So the system is working; people are looking for cases and investigating them properly.

Data are also now being received from some of the settlement camps (which are not part of the sentinel sites), and we are getting preliminary reports of an elevated number of cases of hypertension.

Vaccination in the temporary settlements that began on February 16 will continue through the end of March. So far more than 62,000 people --or 10% of the nearly 600,000 target population-- have been reached and vaccinated.

These include more than 8,000 children under 7 vaccinated against diphtheria-tetanus-pertussis and more than 5,000 vaccinated against measles and rubella.

More teams are needed to finish the campaign as scheduled. To that end, Haiti’s Ministry of Health is planning to train more staff, with help from the NGOs involved in the effort.

At this point I would like to make a few comments about drug donations.

PAHO’s country office in Haiti recently issued a communiqué that summarizes new guidelines on drug donations for Haiti. They were developed in consultation with more than 100 humanitarian organizations working in or providing donations to Haiti following the earthquake.

To summarize, the basic principles include, first, that drugs that are donated should be drugs that are most needed by Haiti. This means donations should be based on expressed needs, which requires effective communication between donors and Haitian health authorities.

Second, medicines that would not be acceptable in the donor country should not be offered to any other country. Donated drugs should come from reliable sources and should meet the quality standards of both the donor and recipient countries.

Also, drugs should be valid for at least one year following their arrival in Haiti.

Donations should fully respect the wishes and authority of Haiti’s health officials and should comply with the health policies and administrative procedures that exist in the country.

These and other guidelines on how to be a good donor are available in Spanish on the www.saberdonar.infowebsite, which was developed by PAHO/WHO and partner agencies to establish standards for donation practices. In English, PAHO has published a guide called “Be a Better Donor: Practical Recommendations for Humanitarian Aid,” which is available at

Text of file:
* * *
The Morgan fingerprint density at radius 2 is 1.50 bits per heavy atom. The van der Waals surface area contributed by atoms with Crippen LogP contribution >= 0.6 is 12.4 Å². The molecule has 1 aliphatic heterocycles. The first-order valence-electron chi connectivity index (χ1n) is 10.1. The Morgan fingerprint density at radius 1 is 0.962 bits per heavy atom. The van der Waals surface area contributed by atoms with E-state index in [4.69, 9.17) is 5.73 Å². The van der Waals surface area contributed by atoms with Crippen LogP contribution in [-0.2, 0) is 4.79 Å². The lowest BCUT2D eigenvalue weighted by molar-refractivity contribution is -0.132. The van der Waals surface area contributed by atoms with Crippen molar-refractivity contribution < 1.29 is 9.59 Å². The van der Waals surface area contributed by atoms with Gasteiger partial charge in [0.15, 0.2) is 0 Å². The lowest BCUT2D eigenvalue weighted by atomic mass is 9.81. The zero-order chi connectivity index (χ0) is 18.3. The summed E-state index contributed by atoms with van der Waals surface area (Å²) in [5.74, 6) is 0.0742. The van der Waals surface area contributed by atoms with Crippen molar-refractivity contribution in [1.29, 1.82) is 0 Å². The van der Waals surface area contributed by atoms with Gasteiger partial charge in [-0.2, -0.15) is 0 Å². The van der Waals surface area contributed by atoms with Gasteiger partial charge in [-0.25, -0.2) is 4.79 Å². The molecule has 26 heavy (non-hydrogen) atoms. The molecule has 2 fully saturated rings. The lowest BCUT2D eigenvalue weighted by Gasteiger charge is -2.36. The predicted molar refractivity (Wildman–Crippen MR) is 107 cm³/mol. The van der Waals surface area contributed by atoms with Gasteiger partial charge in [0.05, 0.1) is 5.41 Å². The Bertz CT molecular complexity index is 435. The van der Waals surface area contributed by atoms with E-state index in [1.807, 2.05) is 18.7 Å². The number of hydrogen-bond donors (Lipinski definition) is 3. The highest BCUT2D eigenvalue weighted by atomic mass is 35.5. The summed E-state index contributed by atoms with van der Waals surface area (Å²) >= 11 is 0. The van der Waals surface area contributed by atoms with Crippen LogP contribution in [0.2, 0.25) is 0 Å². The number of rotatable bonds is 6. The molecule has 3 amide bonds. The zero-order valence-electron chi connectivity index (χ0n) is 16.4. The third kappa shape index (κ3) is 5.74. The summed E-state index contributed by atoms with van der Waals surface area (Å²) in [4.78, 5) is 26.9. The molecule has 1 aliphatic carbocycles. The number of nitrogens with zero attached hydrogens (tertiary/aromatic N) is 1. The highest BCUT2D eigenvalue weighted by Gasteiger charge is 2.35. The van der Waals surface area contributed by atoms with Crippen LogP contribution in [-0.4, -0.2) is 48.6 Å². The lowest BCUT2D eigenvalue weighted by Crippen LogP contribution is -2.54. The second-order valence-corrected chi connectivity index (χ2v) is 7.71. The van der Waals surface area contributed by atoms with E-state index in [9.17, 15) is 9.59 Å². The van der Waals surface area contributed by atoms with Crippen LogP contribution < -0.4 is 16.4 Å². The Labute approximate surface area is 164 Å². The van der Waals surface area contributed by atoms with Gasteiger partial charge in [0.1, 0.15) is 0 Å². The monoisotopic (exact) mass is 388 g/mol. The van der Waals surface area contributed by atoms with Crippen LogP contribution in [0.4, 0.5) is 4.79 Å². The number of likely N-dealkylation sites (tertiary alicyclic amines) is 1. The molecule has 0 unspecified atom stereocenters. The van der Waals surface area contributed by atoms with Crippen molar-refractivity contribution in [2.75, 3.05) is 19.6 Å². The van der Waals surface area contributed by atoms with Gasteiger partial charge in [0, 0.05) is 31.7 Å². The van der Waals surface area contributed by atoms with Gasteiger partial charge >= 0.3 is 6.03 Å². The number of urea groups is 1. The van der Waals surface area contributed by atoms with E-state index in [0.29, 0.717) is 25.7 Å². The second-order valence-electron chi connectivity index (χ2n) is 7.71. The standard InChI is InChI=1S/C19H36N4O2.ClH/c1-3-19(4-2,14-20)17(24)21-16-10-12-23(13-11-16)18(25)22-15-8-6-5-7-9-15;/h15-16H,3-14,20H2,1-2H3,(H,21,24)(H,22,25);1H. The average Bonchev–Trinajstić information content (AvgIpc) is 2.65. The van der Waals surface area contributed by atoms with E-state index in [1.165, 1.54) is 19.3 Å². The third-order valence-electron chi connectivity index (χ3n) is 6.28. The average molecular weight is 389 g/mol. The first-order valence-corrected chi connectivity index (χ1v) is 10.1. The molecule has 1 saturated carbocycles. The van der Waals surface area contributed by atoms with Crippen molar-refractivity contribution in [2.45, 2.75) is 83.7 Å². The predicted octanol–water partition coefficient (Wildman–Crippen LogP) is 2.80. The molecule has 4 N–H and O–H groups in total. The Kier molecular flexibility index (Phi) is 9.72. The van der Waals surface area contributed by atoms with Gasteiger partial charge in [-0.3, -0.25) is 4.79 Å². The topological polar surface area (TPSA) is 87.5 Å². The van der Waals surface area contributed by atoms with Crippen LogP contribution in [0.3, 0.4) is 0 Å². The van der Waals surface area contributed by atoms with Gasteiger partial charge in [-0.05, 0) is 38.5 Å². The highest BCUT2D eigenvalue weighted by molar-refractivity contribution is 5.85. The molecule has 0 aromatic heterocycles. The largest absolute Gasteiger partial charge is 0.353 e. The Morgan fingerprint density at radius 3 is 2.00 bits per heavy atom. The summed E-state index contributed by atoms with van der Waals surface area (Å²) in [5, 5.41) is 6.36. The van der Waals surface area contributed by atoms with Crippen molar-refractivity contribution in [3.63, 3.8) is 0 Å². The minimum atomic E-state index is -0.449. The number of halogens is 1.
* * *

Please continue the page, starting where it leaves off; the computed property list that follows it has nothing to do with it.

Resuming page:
PAHO / WHO will be monitoring drug donations to make sure they comply with these guidelines.

Finally, I would like to close with a few observations about the road going forward.

In the short run, emphasis will be on maintaining basic services such as security, sanitation and safe water and food, while also providing basic primary care services, particularly for patients with HIV, TB, and malaria, pregnant women, and children. Security continues to remain a concern, including potential violence against women. As I mentioned earlier, providing mental health care, preparing for the upcoming rainy season, and improving disease surveillance will also be top priorities.

In the longer term, we need to help Haiti build the necessary health infrastructure so that make-shift hospitals and mobile clinics are less needed, and so that there is a permanent system in place that people can rely on, while dealing with any short-term priority that might emerge.

What will be the overall costs of reconstruction in Haiti? Experts believe it will be in the billions, some even say more than 65 billion US dollars. This is a lot of money, and it will need to be managed very effectively.  

Coordination has already been the most difficult challenge in the earthquake relief efforts, and this will become even more important as donations increase and longer-term recovery efforts get under way. It is extremely important that all partners work together for the greater good and not for their own special interests. We must recognize that is there always room for improvement and that government ownership of the recovery effort is absolutely essential.

Finally, when the media attention diminishes, will the partners’ commitment diminish? Speaking on behalf of PAHO, we are the oldest international health organization in the world. We also serve as the Regional Office for WHO. We have been with Haiti through numerous disasters over the past decades, and we will continue to be there in the future. Thank you.


Last Updated on Wednesday, 17 November 2010 15:46